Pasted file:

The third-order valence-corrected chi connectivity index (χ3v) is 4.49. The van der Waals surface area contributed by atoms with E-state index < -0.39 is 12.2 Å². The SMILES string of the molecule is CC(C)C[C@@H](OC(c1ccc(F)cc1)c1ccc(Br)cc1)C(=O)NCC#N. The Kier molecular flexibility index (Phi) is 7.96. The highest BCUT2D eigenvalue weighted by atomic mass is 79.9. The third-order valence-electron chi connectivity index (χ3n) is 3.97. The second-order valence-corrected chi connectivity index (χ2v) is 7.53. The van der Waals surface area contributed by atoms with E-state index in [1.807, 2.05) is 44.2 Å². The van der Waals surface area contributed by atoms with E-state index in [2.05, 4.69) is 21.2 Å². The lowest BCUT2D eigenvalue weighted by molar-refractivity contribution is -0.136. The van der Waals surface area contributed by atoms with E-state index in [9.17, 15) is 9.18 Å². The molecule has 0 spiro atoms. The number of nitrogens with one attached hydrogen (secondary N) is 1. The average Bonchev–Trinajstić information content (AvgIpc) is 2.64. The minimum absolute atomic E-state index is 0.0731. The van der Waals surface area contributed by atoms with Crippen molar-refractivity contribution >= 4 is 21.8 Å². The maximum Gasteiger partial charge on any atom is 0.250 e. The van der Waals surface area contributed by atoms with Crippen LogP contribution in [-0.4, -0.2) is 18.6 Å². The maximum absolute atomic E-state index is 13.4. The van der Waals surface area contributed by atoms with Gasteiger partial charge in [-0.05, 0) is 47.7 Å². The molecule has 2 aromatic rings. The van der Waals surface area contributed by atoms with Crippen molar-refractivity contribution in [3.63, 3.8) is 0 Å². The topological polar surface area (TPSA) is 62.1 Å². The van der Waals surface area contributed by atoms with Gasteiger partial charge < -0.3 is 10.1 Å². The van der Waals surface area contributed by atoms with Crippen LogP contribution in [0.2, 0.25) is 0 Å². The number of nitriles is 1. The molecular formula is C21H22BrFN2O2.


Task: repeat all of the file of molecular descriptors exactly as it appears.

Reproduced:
The third-order valence-corrected chi connectivity index (χ3v) is 4.49. The van der Waals surface area contributed by atoms with E-state index < -0.39 is 12.2 Å². The SMILES string of the molecule is CC(C)C[C@@H](OC(c1ccc(F)cc1)c1ccc(Br)cc1)C(=O)NCC#N. The Kier molecular flexibility index (Phi) is 7.96. The highest BCUT2D eigenvalue weighted by atomic mass is 79.9. The third-order valence-electron chi connectivity index (χ3n) is 3.97. The second-order valence-corrected chi connectivity index (χ2v) is 7.53. The van der Waals surface area contributed by atoms with E-state index in [1.807, 2.05) is 44.2 Å². The van der Waals surface area contributed by atoms with E-state index in [2.05, 4.69) is 21.2 Å². The lowest BCUT2D eigenvalue weighted by molar-refractivity contribution is -0.136. The van der Waals surface area contributed by atoms with E-state index in [9.17, 15) is 9.18 Å². The molecule has 0 spiro atoms. The number of nitrogens with one attached hydrogen (secondary N) is 1. The average Bonchev–Trinajstić information content (AvgIpc) is 2.64. The minimum absolute atomic E-state index is 0.0731. The van der Waals surface area contributed by atoms with Crippen molar-refractivity contribution >= 4 is 21.8 Å². The maximum Gasteiger partial charge on any atom is 0.250 e. The van der Waals surface area contributed by atoms with Crippen LogP contribution in [-0.4, -0.2) is 18.6 Å². The maximum absolute atomic E-state index is 13.4. The van der Waals surface area contributed by atoms with Gasteiger partial charge in [-0.05, 0) is 47.7 Å². The molecule has 2 aromatic rings. The van der Waals surface area contributed by atoms with Crippen molar-refractivity contribution in [3.63, 3.8) is 0 Å². The topological polar surface area (TPSA) is 62.1 Å². The van der Waals surface area contributed by atoms with Gasteiger partial charge < -0.3 is 10.1 Å². The van der Waals surface area contributed by atoms with Crippen LogP contribution in [0.2, 0.25) is 0 Å². The number of nitriles is 1. The molecular formula is C21H22BrFN2O2.